“Do you have a father? What about boyfriends? Have you ever known a man?”

I could definitely smell tobacco. Not the inoffensive, floating-past kind, but the heavy, acrid kind that clings to your lungs. I’d smelt that somewhere before, but not on Papa.

I stood still for a moment, scanning the forest all around. There was nothing but darkness in there.

So I continued on, quickening my pace. I soon reached a clearing. The tobacco smell intermingled with the aroma of sawdust. These logs had not fallen; they had been felled. I sat on a stump for a few moments, heart quickened, inexplicably frightened by the solitude. I told myself that I was simply on the recent trail of a friendly huntsman, or perhaps even a merry family collecting kindling before the snowfall. On reflection, it was the silence that unsettled me. I heard no footsteps, no childlike laughter, no felling of trees.

“Why would he have waited? Why not pounce upon you in the solitude of the clearing?”

Youthful fancies ran away on me. I remembered tales of wild beasts — of witches and werewolves — recounted around campfires by village elders. Those tales were certainly exaggerated for the frisson, or to frighten us into blind obedience.

A movement caught my eye. It might have been a black deer, or else my imagination. Oh, but another one. Closer this time, I was certain. I had made it through the felled clearing now, and reluctantly re-entered the dark woods on the other side. I could no longer see any sky. I started to wish for the snowfall, which might at least lighten the landscape.

Then I remembered about wolves, and the hunter who had returned with a pelt just three months prior, and this after swearing they’d been hounded out of the area. If I was now caught on the scent-draught of a wolf, she might be stalking me from any direction. There may even be a pack of them. That’s when I started to run.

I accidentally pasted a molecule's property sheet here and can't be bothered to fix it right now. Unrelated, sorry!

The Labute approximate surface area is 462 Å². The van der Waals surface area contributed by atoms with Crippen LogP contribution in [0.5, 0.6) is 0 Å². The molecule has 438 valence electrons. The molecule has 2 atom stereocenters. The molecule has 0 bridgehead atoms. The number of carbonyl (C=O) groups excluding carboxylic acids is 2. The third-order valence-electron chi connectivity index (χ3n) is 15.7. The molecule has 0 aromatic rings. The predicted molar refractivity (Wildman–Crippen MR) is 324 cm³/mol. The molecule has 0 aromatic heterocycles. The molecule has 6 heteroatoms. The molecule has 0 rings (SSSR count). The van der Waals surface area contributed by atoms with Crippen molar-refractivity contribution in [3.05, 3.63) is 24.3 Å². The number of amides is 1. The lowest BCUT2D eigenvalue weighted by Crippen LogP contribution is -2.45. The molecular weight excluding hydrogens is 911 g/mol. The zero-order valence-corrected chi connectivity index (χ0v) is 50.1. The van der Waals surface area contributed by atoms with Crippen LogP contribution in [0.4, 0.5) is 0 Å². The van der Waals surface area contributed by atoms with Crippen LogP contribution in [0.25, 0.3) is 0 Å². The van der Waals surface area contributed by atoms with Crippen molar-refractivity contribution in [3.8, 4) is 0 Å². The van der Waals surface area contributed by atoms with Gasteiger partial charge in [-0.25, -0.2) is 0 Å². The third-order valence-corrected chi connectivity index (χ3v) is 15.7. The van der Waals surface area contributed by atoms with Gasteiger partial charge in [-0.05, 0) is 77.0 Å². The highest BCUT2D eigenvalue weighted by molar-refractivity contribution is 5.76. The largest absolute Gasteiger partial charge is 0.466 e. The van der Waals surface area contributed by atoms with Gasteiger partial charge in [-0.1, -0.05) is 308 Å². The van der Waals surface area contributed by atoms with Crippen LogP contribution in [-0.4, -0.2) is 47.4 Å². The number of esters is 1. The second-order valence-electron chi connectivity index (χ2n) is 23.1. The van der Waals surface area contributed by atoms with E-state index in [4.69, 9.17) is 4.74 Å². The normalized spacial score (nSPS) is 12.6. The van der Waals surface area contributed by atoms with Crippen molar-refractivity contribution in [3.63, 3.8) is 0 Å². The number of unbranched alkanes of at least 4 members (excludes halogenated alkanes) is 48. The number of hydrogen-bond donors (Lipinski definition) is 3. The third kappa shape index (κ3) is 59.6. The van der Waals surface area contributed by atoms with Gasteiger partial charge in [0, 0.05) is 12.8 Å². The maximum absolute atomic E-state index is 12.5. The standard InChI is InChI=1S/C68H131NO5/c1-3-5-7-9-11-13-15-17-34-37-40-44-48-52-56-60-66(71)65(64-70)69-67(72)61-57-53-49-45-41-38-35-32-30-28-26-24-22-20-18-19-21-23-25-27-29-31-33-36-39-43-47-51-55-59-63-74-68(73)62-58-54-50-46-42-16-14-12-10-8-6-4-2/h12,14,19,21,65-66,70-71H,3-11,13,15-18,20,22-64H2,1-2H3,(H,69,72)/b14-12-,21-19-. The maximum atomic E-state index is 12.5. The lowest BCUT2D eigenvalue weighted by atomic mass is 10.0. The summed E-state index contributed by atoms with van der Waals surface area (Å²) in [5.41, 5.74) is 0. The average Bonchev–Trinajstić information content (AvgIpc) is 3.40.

Above the sound of my own boots pounding against peat, I listened in vain for Mama, who had promised to join me on horseback. I had traversed this very wood many a time, but never alone. The trees looked so different now. Every slender branch, graceful and delicate just moments ao, now resembled the muzzle of some leaping predator, ready to sink its teeth into my ample flesh. 

Faster and faster I ran. I considered ditching the heavy wicker basket, thud-thud-thudding against one thigh. Perhaps my pack of stalkers would make do with the stew and I would live another day.

And then, at last, with my chest cavity burning, the path widened and the trees thinned out. I had reached the edge of the terrible, wicked wood I’d been warned about since birth. Outside the dark of the forest, I found it had been snowing for some time.

Grandma’s rear field, even with the cherry morello naked for winter, had never looked so inviting. I considered sprinting across the white, propelling myself over the picket fence, and bursting in through Gran’s back door. But I didn’t. I needed to catch my breath. I wanted to show Gran that I had walked calmly through the forest alone, and could be trusted with any sort of adult responsibility. I would enquire after her health, peck her on the cheek, and insist on completing the day’s chores. In my calmer state, I noticed the lack of shimmer above Gran’s chimney. Her hearth would need attention. I decided to collect an armful of kindling before going inside. 

Again, the smell of a pipe, both familiar and strange.

“Little Lotta,” he said, emerging from behind the woodshed. I could not tell you his name these days, or if I ever knew it.  He had delivered a load of kindling for Gran. He’d been a frequent visitor to our own cottage, on the same business. I’d ofttimes seen him emerge from the village tavern and once, soon after Papa had gone, he insisted on walking me home from church. My mother followed close behind, and I own that I enjoyed the bulk of him ambling along beside me — a reminder that there are, indeed, marriageable men in the world who match me in height and exceed me in girth. He was the only man who could call me ‘Little’ without irony.

“You say you weren’t scared at first, that you’d spoken to him — many times before — that he’d even been to your house. Misunderstandings happen. Perhaps you gave him the wrong idea…”

He said he’d spied me, running through the woods. He told me about the huntsman and the wolf pelt, though I’d heard the story already. He embellished the details somewhat, and I laughed at his hyperbolic ferocity. 

“Did you flirt with him? After all, do you not find the athletic build of a woodcutter attractive?”